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Scepticism and Nozick's truth tracking definition of knowledge


To: Alfred M.
From: Geoffrey Klempner
Subject: Scepticism and Nozick's truth tracking definition of knowledge
Date: 30 January 2007 12:13

Dear Al,

Thank you for your email of 21 January, with your University of London Epistemology essay in response to the question, ''Because knowledge is tracking the truth, the skeptic can be refuted.' Discuss.'

This is very readable, even admirable, in the care you have taken to describe the limitations of the senses and the human mind - limitations which so impressed the ancient skeptics. However, it is fair to say that you have missed the point of the question.

Had you done more reading in this area, you would have been aware that 'knowledge is tracking the truth' is one of the most influential theses in contemporary epistemology, originating with the philosopher Robert Nozick (see his book 'Philosophical Explanations' OUP).

Nozick's idea is based on an 'externalist' view of knowledge, as something that is primarily evaluated from a third-person point of view. The primary question, for an externalist, is how we evaluate a subject's belief that P, given that we are fully in agreement with the statement that P. The challenge is to define conditions which, added to true belief, are sufficient for knowledge. Paul Gettier's famous one-page paper, 'Is knowledge justified true belief' demonstrated, with some simple and elegant examples, that any attempt to define a notion of 'justification' which, added to truth makes knowledge fails because one can always envisage circumstances where the subject's belief is true, and justified, but fails to be knowledge.

As you show in your essay, 'justification' is never absolute proof. We base our beliefs on limited information. There is always much that we do not know. However, the better our justification, the better our chance that we have identified the truth.

Here's an example derived from Gettier (I am elaborating a bit). Jones sees Brown drive to work every day in a 1950s Chevrolet. At weekends he carefully washes it and polishes the bumpers. He refers to it as 'my' car in conversation (as in, 'my car seems to have a problem with the carburettor'). And so on. Jones forms the very reasonable belief that Brown owns a 1950s Chevrolet. However, it turns out that although this belief is true - Jones does indeed own a 1950s Chevrolet - the Chevrolet that he drives to work each day is not his but his brother's which he is looking after while his brother is away in Japan. Brown's Chevrolet is kept in a garage in his brother's house, 100 miles away.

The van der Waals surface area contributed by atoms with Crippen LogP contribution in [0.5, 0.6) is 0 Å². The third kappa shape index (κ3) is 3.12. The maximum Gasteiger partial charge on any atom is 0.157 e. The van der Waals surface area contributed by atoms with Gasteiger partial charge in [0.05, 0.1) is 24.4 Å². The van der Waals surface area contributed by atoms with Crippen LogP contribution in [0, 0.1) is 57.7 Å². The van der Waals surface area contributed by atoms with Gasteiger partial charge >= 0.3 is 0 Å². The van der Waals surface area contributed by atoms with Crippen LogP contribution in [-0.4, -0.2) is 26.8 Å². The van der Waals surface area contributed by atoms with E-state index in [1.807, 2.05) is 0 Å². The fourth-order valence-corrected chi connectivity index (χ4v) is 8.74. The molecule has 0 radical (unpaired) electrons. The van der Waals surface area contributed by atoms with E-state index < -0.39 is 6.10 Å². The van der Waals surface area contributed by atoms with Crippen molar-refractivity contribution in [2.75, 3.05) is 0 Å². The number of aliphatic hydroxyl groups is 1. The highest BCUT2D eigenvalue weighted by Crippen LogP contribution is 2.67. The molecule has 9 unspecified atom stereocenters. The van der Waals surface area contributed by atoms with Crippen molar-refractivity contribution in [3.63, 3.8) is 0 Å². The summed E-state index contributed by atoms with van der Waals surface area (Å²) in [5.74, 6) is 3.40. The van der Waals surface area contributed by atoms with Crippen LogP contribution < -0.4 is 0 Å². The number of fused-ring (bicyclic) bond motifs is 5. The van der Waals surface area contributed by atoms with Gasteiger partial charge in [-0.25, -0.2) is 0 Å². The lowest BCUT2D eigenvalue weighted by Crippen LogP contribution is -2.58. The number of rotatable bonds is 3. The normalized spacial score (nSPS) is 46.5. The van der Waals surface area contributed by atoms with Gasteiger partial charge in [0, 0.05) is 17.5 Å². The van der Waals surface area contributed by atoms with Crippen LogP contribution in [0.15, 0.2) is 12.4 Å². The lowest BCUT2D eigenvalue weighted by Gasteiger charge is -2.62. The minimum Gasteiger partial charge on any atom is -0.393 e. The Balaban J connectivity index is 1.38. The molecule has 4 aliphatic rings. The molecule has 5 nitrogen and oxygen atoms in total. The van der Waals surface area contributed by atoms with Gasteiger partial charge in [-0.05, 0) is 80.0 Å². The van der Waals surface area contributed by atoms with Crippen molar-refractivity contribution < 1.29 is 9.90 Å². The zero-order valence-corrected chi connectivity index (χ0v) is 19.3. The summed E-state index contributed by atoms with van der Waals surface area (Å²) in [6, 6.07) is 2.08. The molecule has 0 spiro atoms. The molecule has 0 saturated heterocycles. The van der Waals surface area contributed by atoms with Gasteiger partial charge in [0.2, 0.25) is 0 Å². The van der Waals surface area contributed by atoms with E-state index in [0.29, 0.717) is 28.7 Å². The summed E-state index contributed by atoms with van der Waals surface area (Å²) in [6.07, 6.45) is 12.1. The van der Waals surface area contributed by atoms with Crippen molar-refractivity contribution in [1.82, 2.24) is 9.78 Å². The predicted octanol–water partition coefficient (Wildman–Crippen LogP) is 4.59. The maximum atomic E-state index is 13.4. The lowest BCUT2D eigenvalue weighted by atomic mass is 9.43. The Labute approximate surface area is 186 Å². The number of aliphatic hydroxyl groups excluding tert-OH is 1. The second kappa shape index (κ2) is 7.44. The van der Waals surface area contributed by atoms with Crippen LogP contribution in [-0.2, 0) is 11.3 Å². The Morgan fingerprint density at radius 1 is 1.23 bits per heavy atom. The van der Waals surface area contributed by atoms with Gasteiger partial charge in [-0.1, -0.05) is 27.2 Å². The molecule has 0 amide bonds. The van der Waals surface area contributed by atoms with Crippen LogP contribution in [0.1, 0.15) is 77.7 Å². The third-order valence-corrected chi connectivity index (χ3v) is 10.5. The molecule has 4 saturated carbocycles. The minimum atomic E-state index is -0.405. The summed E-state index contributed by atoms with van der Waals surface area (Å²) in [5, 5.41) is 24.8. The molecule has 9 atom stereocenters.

Whatever example one puts forward, one can always 'cook up' a Gettier counterexample. However, specific you try to make the belief in question, there is always some loophole that can be exploited.

Nozick's idea is simple. If we look at the object of Jones' belief - Brown's ownership of a certain car - consider what would happen if changes were made to that object. Consider, e.g. the counterfactual statement, 'If Brown had owned a Ford, then Jones would have believed that...'. A belief 'tracks' the truth if, and only if, any changes to the 'object' of the belief would be, counterfactually, reflected in corresponding changes in the belief.

However, in order to use Nozick's definition to 'refute' skepticism you have to accept the externalist view of knowledge. And even if you do accept the externalist view, it could be argued that skepticism threatens to come back as soon as you try to tighten up the 'tracking' beyond what we normally consider to be sufficient for everyday purposes.

And there's the rub. In your essay, you give a very good internalist defence of knowledge against the skeptic's attack by emphasising the pragmatic aspect of judgement and knowledge claims. Knowledge is for the sake of action, and what is sufficient to make a claim of truth or a claim of knowledge is what, in general, we are prepared to act upon. This, of course, is not fixed because some situations are more dangerous than others. What would count for 'knowledge' in one context would be insufficient in another where the stakes are higher.

I have a slight quibble about the Pyrrhonists. While the limitation of human faculties - by contrast with those of God - fits Xenophanes, Pyrrho emphasised a different point which is closer to the tradition of the Greek sophists, namely, that it is possible to construct a reasoned argument for any conclusion. You can prove anything, with sufficient ingenuity. Obviously, this trades to some extent on the admitted facts of human limitation, but it emphasises a different aspect - which you do indeed cover when you discuss the capacity for ratiocination. However much we strive to think 'critically', we cannot help taking on board unquestioned assumptions from our society or age. This is something that Xenophanes noticed too, when he remarked that the Ethiopians conceive God as being dark skinned.

All the best,